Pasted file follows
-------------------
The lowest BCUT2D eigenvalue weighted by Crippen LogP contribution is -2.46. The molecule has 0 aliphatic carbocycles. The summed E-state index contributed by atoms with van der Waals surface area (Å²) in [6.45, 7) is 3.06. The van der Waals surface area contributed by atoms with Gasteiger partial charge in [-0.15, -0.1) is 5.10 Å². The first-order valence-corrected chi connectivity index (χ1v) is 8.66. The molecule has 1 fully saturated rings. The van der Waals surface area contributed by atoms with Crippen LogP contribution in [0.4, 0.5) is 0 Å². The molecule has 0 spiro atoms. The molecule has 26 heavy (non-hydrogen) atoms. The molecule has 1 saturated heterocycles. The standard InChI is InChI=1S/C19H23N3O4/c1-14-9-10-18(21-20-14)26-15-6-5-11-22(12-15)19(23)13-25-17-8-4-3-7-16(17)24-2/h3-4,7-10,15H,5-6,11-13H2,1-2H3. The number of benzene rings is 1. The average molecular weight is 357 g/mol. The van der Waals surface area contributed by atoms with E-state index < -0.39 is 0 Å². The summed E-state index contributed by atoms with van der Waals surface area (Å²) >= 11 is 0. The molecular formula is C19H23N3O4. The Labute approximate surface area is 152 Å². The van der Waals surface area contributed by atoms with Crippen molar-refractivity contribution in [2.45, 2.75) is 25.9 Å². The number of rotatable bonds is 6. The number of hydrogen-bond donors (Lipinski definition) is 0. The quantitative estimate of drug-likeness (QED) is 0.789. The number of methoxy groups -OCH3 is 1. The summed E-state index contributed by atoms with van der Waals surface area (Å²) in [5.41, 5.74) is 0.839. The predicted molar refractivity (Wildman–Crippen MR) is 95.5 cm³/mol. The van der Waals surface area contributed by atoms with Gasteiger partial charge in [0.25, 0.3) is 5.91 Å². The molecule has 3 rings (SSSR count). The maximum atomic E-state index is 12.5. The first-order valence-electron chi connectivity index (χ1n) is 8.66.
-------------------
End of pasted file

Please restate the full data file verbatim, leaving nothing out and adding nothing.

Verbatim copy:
The lowest BCUT2D eigenvalue weighted by Crippen LogP contribution is -2.46. The molecule has 0 aliphatic carbocycles. The summed E-state index contributed by atoms with van der Waals surface area (Å²) in [6.45, 7) is 3.06. The van der Waals surface area contributed by atoms with Gasteiger partial charge in [-0.15, -0.1) is 5.10 Å². The first-order valence-corrected chi connectivity index (χ1v) is 8.66. The molecule has 1 fully saturated rings. The van der Waals surface area contributed by atoms with Crippen LogP contribution in [0.4, 0.5) is 0 Å². The molecule has 0 spiro atoms. The molecule has 26 heavy (non-hydrogen) atoms. The molecule has 1 saturated heterocycles. The standard InChI is InChI=1S/C19H23N3O4/c1-14-9-10-18(21-20-14)26-15-6-5-11-22(12-15)19(23)13-25-17-8-4-3-7-16(17)24-2/h3-4,7-10,15H,5-6,11-13H2,1-2H3. The number of benzene rings is 1. The average molecular weight is 357 g/mol. The van der Waals surface area contributed by atoms with E-state index < -0.39 is 0 Å². The summed E-state index contributed by atoms with van der Waals surface area (Å²) >= 11 is 0. The molecular formula is C19H23N3O4. The Labute approximate surface area is 152 Å². The van der Waals surface area contributed by atoms with Crippen molar-refractivity contribution in [2.45, 2.75) is 25.9 Å². The number of rotatable bonds is 6. The number of hydrogen-bond donors (Lipinski definition) is 0. The quantitative estimate of drug-likeness (QED) is 0.789. The number of methoxy groups -OCH3 is 1. The summed E-state index contributed by atoms with van der Waals surface area (Å²) in [5.41, 5.74) is 0.839. The predicted molar refractivity (Wildman–Crippen MR) is 95.5 cm³/mol. The van der Waals surface area contributed by atoms with Gasteiger partial charge in [0.25, 0.3) is 5.91 Å². The molecule has 3 rings (SSSR count). The maximum atomic E-state index is 12.5. The first-order valence-electron chi connectivity index (χ1n) is 8.66.